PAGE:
This article presents a solution for the linear response of a 2½-layer ventilated thermocline to large-scale periodic wind forcing, with a fixed outcrop latitude. At the eastern boundary, a Rossby wave whose vertical structure is similar to the first baroclinic mode is generated and propagates westward in the shadow zone. Meanwhile, the wave is unstable and amplified westward in the southern region. In the ventilated zone, in addition to the first-mode Rossby wave generated at the eastern boundary, two waves with second mode–like vertical structures are generated. One wave is generated directly by the wind over the outcrop. This wave has a zero zonal wavenumber and southwestward group velocity, such that the eastern edge of the wave migrates westward as it propagates southward. The other wave is generated by interaction between the westward-propagating, first-mode Rossby wave and the outcrop. The zonal wavenumber is the same as that of the first mode at the outcrop, and the phase of the wave propagates southwestward. The crests and troughs of this wave extend across the ventilated zone from the outcrop to the internal boundary between the shadow zone and the ventilated zone.
The oceanic response to wind forcing is an important subject with a long history of investigation in various situations (e.g., Pedlosky 1965; Anderson and Gill 1975; Anderson and Killworth 1977). In classical theories, the effects of mean flow advection are not considered. If we do not consider the bottom topography and the mean ocean circulation, the potential vorticity simply increases northward, causing the Rossby waves to propagate westward. However, in the real ocean, the potential vorticity in the thermocline is distorted from zonal uniformity because of the parcel-wise conservation of the potential vorticity (PV), as demonstrated in modern ocean circulation theories (Luyten et al. 1983; Young and Rhines 1982). According their theories, ocean gyre can be divided into three dynamically different zones: shadow, ventilated, and homogenized PV pool.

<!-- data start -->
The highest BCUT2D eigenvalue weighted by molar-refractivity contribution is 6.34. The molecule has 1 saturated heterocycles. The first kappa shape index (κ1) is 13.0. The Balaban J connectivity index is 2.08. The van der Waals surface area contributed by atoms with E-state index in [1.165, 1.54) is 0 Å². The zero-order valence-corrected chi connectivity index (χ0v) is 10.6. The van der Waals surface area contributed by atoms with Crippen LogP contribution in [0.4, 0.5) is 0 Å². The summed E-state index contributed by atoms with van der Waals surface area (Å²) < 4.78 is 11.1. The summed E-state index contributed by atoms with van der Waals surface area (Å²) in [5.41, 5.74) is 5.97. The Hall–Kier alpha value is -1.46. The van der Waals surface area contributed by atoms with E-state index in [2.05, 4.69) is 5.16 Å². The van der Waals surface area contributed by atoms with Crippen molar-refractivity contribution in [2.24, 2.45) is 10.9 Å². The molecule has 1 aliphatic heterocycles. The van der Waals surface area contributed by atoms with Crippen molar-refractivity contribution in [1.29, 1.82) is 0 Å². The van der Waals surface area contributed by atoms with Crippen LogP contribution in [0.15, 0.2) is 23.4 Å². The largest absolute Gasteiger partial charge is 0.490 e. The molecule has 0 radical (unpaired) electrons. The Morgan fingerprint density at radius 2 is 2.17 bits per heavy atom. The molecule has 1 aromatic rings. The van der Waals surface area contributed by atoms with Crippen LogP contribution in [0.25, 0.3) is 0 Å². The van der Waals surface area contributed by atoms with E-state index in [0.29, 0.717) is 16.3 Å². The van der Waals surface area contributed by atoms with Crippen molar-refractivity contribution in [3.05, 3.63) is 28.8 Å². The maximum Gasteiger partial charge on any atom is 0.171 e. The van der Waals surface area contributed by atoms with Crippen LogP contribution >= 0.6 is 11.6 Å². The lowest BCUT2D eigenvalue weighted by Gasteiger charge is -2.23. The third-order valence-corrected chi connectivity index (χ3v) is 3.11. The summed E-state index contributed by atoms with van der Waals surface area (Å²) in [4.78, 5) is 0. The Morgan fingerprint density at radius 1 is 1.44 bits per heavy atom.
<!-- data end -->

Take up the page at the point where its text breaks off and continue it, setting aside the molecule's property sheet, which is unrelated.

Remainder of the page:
Liu (1993) and Liu and Pedlosky (1994) studied the response of a two-layer oceanic gyre consisting of these dynamically different regions to periodic forcings. However, because the two-layer model permits only one propagating mode, those studies could not represent variations of the main thermocline. To discuss wave dynamics including the variation of the main thermocline, Liu (1999a,b) used a 2½-layer model and showed that the distorted PV distribution and the mean flow advection hardly affect the first baroclinic mode so it propagates westward, while the second mode tends to propagate along the mean PV contours of the second layer. He referred to the first baroclinic mode that is mostly unaffected by the mean current as the non-Doppler- shift mode (N mode) and to the second mode, which is mostly advected by the mean flow, as the advective mode (A mode).
Dewar and Huang (2001) investigated the adjustment of the thermocline under varying wind and buoyancy forcing over time scales from several years to decades, using a 3½-layer modified Hendershot model, which is a quasigeostrophic model that includes effects of ventilation from outcrops. They showed that perturbations resulting from wind stress anomalies project strongly onto the first mode, while perturbations generated by buoyancy anomalies have strong projections onto the second and third modes, propagating along pathways very close to the mean circulation, and they compared the results with results of numerical experiments based on a planetary geostrophic ocean circulation model. Kubokawa and Nagakura (2002) studied the detailed characteristics of the wave modes in a 2½-layer ventilated thermocline model (Luyten et al. 1983). They discussed dispersion relation, evolution of isolated initial disturbances, response to localized steady forcing, and stability in each region of the shadow zone, the ventilated zone, and the pool zone. Cerovečki and de Szoeke (2007) studied the oceanic response to periodic forcing using a 2½-layer model corresponding to the shadow zone of the ventilated thermocline model. Although the shadow zone is unstable with regard to longwave disturbances, Cerovečki and de Szoeke (2007) showed that the growth of the unstable wave occurs only in the southern subtropical gyre under large-scale periodic forcing.